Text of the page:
National Institute of Health and Acupuncture Studies
The report from a Consensus Development Conference on Acupuncture held at the National Institutes of Health (NIH) in 1997 stated that acupuncture is being “widely” practiced—by thousands of physicians, dentists, acupuncturists, and other practitioners—for relief or prevention of pain and for various other health conditions. Congress affirms the validity and promise of acupuncture as concluded by the 197 National Institutes of Health Consensus Conference: 1. “The data in support of acupuncture as strong as those for many accepted Western medical therapies.” 2 “One of the advantages of acupuncture is that the incidence of adverse effects is substantially lower than that of many drugs or other accepted medical procedures used for the same conditions.” (Acupuncture. NIH Consensus Statement 1997 Nov 3-5; 15(5):1-34. http://consensus.nih.gov/1997/1997acupuncture107html.htm)
According to the 2007 National Health Interview Survey, which included a comprehensive survey of CAM use by Americans, an estimated 3.1 million U.S. adults and 150,000 children had used acupuncture in the previous year. Between the 2002 and 2007 NHIS, acupuncture use among adults increased by approximately 1 million people (Acupuncture: An Introduction, http://nccam.nih.gov/health/acupuncture/introduction.htm)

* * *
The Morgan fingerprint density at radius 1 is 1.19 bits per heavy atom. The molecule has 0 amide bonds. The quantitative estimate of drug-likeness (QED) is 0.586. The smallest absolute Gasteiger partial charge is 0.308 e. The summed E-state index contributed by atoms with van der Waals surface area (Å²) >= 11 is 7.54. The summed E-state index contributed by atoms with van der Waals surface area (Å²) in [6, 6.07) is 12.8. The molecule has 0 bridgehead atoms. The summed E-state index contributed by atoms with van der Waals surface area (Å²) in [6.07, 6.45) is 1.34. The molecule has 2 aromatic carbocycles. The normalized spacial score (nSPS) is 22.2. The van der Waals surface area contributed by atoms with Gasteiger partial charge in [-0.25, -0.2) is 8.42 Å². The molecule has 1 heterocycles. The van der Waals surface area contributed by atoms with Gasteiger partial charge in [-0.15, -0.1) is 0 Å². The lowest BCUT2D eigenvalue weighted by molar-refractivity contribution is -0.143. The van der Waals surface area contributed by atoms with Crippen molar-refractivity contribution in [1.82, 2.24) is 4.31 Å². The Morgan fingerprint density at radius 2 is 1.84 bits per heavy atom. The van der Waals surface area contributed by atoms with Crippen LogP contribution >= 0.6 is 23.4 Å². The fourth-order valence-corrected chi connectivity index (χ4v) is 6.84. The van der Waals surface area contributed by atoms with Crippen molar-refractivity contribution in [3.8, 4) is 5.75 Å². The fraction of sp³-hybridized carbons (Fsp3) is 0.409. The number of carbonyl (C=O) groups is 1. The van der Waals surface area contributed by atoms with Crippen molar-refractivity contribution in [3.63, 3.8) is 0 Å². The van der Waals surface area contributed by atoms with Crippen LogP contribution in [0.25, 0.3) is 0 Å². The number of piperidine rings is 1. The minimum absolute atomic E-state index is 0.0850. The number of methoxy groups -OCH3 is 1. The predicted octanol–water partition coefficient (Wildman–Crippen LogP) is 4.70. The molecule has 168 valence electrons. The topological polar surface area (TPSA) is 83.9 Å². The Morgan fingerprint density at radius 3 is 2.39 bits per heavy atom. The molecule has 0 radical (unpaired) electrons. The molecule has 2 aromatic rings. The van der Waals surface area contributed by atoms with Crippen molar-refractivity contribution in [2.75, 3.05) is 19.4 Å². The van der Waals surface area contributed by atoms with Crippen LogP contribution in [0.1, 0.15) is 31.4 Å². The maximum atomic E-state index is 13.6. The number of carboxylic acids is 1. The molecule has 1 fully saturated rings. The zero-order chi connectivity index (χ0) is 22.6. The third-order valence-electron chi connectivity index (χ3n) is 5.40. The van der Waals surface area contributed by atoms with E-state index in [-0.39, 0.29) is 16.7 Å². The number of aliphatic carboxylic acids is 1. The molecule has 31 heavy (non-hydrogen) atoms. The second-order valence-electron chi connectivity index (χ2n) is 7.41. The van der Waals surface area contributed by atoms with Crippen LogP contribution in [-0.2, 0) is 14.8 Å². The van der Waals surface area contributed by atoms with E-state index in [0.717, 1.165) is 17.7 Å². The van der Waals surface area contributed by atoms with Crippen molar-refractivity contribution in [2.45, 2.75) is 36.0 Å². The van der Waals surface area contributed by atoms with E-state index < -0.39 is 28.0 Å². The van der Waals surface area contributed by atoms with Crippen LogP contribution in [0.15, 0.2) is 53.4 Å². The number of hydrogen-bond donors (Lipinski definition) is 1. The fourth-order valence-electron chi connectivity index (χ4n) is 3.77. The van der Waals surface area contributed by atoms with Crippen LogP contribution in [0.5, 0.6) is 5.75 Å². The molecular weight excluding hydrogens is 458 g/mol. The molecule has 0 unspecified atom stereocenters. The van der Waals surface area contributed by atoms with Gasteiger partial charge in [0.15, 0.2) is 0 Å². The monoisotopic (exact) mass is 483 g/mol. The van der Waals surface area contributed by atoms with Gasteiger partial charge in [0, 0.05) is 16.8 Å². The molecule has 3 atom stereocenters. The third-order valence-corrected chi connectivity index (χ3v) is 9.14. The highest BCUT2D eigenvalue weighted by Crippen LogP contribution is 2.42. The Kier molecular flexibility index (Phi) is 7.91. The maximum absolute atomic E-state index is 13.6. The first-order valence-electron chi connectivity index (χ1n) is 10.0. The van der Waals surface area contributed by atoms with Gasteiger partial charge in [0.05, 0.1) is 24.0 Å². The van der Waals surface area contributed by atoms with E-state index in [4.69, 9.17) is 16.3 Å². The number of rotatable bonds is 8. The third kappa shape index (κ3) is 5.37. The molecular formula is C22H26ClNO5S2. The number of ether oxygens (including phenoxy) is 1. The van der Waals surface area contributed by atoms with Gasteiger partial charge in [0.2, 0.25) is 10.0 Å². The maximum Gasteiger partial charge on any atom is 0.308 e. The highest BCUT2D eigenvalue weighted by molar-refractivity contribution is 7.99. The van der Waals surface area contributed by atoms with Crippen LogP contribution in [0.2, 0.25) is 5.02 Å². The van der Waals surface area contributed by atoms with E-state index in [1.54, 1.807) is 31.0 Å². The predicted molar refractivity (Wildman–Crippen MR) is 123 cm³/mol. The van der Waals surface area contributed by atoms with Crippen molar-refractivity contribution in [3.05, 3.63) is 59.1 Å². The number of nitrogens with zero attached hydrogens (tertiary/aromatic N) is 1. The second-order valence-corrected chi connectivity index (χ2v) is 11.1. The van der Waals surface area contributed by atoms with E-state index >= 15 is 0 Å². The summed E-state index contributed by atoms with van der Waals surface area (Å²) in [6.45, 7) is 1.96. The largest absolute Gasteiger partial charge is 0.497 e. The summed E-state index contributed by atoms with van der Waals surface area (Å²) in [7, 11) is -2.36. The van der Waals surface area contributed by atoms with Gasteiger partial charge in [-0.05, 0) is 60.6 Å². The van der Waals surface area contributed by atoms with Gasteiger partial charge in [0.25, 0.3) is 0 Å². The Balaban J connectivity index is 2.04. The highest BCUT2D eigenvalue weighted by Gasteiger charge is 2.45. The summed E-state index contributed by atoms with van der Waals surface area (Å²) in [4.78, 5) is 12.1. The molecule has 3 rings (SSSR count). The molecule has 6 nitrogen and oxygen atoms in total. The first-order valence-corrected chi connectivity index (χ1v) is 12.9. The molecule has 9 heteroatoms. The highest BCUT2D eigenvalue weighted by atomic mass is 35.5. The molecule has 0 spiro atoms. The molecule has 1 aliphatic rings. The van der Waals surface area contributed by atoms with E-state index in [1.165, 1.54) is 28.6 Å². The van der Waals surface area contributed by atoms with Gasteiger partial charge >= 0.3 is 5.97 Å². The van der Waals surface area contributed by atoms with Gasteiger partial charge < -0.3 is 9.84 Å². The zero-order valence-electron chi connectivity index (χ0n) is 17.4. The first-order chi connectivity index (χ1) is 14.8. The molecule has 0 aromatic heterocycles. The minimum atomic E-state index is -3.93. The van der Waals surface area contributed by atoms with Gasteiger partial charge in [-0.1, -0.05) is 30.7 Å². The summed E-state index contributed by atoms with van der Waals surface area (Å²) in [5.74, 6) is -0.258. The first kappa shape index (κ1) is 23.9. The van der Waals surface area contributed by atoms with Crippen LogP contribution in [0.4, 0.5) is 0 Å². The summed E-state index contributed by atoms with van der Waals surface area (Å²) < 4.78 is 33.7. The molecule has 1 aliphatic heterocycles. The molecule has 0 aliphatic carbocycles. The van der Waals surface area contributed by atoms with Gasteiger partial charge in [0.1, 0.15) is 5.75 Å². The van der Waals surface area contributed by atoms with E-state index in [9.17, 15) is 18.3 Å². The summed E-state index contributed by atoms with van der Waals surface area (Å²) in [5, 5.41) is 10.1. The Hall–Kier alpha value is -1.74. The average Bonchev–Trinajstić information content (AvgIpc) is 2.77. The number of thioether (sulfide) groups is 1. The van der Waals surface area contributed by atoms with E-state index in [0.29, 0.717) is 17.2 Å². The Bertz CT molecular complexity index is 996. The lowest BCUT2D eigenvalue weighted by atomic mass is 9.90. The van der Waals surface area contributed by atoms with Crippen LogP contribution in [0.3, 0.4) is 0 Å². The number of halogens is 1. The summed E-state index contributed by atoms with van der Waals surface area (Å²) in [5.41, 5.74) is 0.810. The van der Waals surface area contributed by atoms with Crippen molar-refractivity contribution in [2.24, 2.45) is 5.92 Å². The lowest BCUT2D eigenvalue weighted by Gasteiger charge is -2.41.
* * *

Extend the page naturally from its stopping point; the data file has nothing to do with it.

Research from the Acupuncture Trialists’s Collaboration conducted an analysis of 29 randomized clinical trails on acupuncture for treating pain and confirmed the total effects of acupuncture, as experienced by patients in clinical practice, are clinically relevant and that acupuncture is more than just placebo and a reasonable referral option for patients with chronic pain.
(Vickers, AJ, Gronin AM, Machino AC et al. Acupuncture for chronic pain: individual patient date meta-analysis, Archives of Internal Medicine. Arch Intern Med. 2012;172(19):1444-1453 http://archinte.jamanetwork.com/article.aspx?articleid=1357513).
The Dana Farber Cancer Institute at Harvard University has developed evidence-based “actionable” acupuncture protocols for specific cancer pain conditions and related symptoms in order to provide more clinically relevant solutions for clinicians and cancer patients with pain. These conditions include postoperative cancer pain, postoperative nausea and vomiting, postsurgical gastroparesis syndrome, opioid-induced constipation, opioid-induced pruritus, chemotherapy induced neuropathy, aromatase inhibitor-associated joint pain and neck dissection-related pain and dysfunction.
(Acupuncture May Be Helpful for Chronic Pain: A Meta-Analysis http://nccam.nih.gov/research/results/spotlight/091012)
The National Cancer Institute PDQ statement in the overview about the acupuncture it confirms:
- As part of traditional Chinese medicine, acupuncture has been practiced in China and other Asian countries for thousands of years.
- Acupuncture is defined as the application of stimulation such as needling, moxibustion, cupping, and acupressure on specific sites of the body known as acupuncture points.
- Acupuncture has been practiced in the United States for about 200 years. The U.S. Food and Drug Administration approved the acupuncture needle as a medical device in 1996.